Movie Review: “Beautiful Boy”


It’s not the editor, but the editing strategy that undermines “Beautiful Boy.”

This sensitive retelling of the true story of journalist David Sheff and his son Nic, a drug addict whose crystal meth mania became two books — one written by the father, the other by his aspiring-writer/recovering addict son. Those dual narratives might account for the film’s choppy, disjointed feel and flow, a powerful and almost certainly compelling and intimate drama about parenting, personal responsibility and the shock waves that spread from one addict through an entire extended family.

Rarely has a film with alleged Oscar pretensions felt more “meh.” Sympathies are undercut, “big moments” are countered with off-key ones and suspense is frittered away like an addict’s college fund in this, the most scenic movie ever made on this subject.

Steve Carell is David, an indulgent dad given to singing John Lennon’s “Beautiful Boy” to son Nic from an early age. Nicolas was the son of his first marriage (brittle Amy Ryan is the first wife) who turns out to be the best older stepbrother ever when Dad’s remarriage (earthier Maura Tierney plays Karen, an artist) produces two moppets whom Nic (Timothée Chalamet) dotes on like puppies Dad just brought home.

Nic’s dad writes for Rolling Stone (among other publications), so the kid has access to all the best music and an affluent lifestyle in the most beautiful part of coastal California. But Dad tilts towards “Your best pal” in his parenting. “Let’s go surfing!” Let’s bang our heads to Massive Attack!

And then the kid counters with, “Let’s smoke this joint together, Dad.”

Nothing to worry about, right? We’re not still selling that “gateway drug” thing, are we? Not in San Francisco. Not at Rolling Stone!

“It takes the edge off stupid reality,” Nic says. Uh-oh.

As Flemish filmmaker Felix van Groeningen’s film skips back and forth through flashbacks and a floating fictive present that’s not a straight-forward narrative, we see David remember these moments and read into them the second-guessing that has to come with it.

The sweet kid is in rehab at 18 with a veritable cornucopia in his veins. We know now what David and Nic did not. That 28 days is not enough to break the meth habit.

We share David’s utter contempt for the rehab folks who excuse this failure with “Rehab is part of the recovery.” But being a journalist, David snoops around Nic’s room, his journals, and picks up clues. He buys a meal for another addict on the street to get a sense of the allure and consults with an expert (Timothy Hutton) who thinks he’s being interviewed for The New York Times Magazine, an expert who points out the deadly chemistry that makes meth so hard to shake.


Chalamet (“Call Me By Your Name”) is the very picture of mercurial in this part, gushing with enthusiasm and sweetness with his step-siblings one moment, lying, cheating stealing and relapsing the next. He’s got the guilty face of a student using the school library computer to look up “How to shoot up safely,” and the amorality of a junkie who thinks nothing of helping his college girlfriend (Kaitlyn Dever) learn to cook and shoot up, and then overdose. Chalamet manages a stoned-manic swagger as he insists on being “on my own” in his teens, and cadges cash to sustain his death spiral.

Tierney and Ryan play interesting “mother” contrasts and have some of the best scenes in the movie. Karen has to protect her own children, but something else kicks in when Nic and the girlfriend flee their house. She chases them down, weeping. Ex-wife Vicki (Ryan) didn’t get custody, but seems like Nic’s LA lifeline when the chips are down. If only she could break off the same fight she and David have been having for years.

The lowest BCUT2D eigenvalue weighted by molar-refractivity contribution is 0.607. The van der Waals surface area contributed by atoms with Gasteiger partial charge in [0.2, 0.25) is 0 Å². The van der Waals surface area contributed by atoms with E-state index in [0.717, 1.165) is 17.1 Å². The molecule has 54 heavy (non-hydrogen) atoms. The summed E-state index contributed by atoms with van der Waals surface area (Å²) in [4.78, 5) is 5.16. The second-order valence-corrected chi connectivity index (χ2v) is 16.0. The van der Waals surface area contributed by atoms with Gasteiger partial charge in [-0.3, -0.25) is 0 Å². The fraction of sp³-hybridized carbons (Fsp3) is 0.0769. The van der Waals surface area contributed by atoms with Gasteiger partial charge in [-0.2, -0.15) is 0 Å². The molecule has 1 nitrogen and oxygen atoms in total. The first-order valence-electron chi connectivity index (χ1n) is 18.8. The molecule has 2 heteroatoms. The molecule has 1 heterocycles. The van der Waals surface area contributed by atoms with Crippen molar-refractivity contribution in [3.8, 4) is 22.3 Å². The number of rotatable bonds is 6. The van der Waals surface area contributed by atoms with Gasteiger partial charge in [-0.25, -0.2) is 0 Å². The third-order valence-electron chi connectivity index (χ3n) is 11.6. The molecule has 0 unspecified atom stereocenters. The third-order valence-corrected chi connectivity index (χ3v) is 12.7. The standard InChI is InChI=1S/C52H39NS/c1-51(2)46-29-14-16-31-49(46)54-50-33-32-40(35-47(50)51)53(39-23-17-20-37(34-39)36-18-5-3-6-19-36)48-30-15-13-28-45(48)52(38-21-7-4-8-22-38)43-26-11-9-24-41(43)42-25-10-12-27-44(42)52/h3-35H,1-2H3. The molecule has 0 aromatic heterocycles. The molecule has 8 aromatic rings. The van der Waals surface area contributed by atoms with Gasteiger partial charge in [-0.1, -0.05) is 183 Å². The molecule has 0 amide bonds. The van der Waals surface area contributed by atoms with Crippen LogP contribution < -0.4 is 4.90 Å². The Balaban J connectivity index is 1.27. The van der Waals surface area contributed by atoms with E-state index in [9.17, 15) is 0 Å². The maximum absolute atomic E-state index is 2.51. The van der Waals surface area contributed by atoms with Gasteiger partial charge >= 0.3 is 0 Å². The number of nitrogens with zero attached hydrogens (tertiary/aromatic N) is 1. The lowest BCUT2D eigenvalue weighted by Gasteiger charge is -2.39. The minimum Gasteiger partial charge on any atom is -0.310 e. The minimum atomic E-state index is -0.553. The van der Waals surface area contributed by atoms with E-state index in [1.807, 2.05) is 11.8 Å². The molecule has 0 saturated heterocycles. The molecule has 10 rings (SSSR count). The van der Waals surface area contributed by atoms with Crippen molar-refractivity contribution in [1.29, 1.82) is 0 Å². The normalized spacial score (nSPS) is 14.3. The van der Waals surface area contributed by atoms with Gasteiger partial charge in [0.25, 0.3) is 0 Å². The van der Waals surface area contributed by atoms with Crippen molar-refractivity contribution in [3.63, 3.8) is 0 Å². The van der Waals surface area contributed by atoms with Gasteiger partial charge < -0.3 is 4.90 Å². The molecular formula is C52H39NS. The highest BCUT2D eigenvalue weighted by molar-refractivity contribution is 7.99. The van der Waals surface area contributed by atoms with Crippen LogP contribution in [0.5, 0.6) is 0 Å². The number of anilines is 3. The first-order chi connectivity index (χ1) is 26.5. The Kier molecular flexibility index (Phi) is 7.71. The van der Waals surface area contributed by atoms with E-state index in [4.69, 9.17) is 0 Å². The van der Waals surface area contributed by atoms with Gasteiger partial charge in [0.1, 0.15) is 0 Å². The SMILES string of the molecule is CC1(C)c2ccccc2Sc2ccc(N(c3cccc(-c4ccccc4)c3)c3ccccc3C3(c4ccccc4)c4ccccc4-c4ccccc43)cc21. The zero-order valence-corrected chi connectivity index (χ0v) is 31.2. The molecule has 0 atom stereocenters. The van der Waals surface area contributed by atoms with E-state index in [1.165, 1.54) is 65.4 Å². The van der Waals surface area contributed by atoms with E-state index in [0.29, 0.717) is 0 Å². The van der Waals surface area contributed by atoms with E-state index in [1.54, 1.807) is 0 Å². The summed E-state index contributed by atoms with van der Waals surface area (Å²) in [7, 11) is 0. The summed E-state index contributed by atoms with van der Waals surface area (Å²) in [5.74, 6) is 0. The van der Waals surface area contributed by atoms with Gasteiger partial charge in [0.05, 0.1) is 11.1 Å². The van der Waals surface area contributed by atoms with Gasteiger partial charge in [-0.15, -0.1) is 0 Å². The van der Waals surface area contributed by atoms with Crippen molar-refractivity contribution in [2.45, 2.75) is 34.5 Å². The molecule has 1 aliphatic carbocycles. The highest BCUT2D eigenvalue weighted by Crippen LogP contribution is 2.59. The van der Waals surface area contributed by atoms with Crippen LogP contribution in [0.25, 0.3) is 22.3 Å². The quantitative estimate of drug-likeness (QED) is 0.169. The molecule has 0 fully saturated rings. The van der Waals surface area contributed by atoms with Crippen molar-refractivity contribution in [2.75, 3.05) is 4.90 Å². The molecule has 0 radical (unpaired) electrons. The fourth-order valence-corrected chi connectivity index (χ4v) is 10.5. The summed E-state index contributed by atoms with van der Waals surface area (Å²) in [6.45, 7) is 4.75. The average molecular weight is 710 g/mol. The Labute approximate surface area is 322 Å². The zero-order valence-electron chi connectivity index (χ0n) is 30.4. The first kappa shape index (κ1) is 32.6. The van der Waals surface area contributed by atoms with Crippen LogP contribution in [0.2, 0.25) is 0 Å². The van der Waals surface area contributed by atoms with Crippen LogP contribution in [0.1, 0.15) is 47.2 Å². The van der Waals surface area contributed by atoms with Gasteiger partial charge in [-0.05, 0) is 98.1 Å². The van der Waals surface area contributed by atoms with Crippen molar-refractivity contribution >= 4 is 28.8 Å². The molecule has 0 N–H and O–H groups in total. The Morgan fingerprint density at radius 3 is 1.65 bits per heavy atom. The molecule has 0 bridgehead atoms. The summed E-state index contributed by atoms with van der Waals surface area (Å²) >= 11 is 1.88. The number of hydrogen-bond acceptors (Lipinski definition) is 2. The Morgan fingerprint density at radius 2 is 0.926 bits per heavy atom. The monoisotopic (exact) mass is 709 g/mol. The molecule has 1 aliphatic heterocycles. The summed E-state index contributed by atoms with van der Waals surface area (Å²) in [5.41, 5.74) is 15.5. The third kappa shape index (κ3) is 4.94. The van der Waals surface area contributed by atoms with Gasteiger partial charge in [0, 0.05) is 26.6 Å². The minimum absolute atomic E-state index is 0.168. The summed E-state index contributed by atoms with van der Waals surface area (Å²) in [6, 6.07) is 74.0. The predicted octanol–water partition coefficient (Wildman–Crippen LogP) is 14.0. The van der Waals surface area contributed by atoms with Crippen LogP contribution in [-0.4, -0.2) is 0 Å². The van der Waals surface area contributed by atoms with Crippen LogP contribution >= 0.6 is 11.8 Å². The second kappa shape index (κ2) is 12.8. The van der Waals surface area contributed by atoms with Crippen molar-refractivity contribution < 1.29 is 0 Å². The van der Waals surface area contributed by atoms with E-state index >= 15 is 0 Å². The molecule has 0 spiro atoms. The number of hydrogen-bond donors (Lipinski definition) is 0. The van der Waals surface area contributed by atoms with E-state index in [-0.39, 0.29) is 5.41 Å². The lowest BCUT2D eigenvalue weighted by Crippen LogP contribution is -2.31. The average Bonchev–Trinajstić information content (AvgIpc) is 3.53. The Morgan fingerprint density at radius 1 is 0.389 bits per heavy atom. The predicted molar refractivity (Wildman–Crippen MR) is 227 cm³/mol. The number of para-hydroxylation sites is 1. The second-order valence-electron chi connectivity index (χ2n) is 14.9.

Carell has the biggest part and he gives a most uneven performance in it. His David is a rational man more inclined to lose his temper over Nic’s evasions and others’ failure to watch the addict like a hawk. Carell’s emotional meltdowns seem forced and tepid and remind us we’ve never really seen him master that.

Only small pieces of the rehab experience seem novel here. I’d never heard of “The Three Cs” before — “I didn’t cause it. I can’t control it. I cannot cure it.” All part of that surrendering to a higher power thing, and letting yourself off the hook just enough to get better.

But when Nic jots in his journal about the shame his drug use causes him and how he uses more drugs to forget the shame, you have to think, “Yeah, it’s like that.”

Director/co-writer van Groeningen (“The Broken Circle Breakdown”) is out of his depth (that choppy editing) and treats this production like a Belgian kid at the Hollywood Buffet. The soundtrack is so littered with (pricey rights) songs you can tell he’s spending Other People’s Money, and some are so on the nose (Neil Young’s “Heart of Gold,” Perry Como covering “Sunrise, Sunset”) that they make you wince.

But it’s the cutting that undercuts this son’s journey through addiction and his father’s all-but-helpless response to it. The wind goes out of the movie’s narrative moment and the air leaves the balloon of Chalamet and Carell’s performances which we watch deflate as we lose too much of our sympathy for their story.


MPAA Rating: R for drug content throughout, language, and brief sexual material

Cast: Timothée Chalamet, Steve Carell, Maura Tierney, Amy Ryan

Credits:Directed by Felix van Groeningen, script by Luke Davies and Felix van Groeningen, based on books by David Sheff and Nic Sheff. An Amazon Studios release.

Running time: 2:00

About Roger Moore

Movie Critic, formerly with McClatchy-Tribune News Service, Orlando Sentinel, published in Spin Magazine, The World and now published here, Orlando Magazine, Autoweek Magazine
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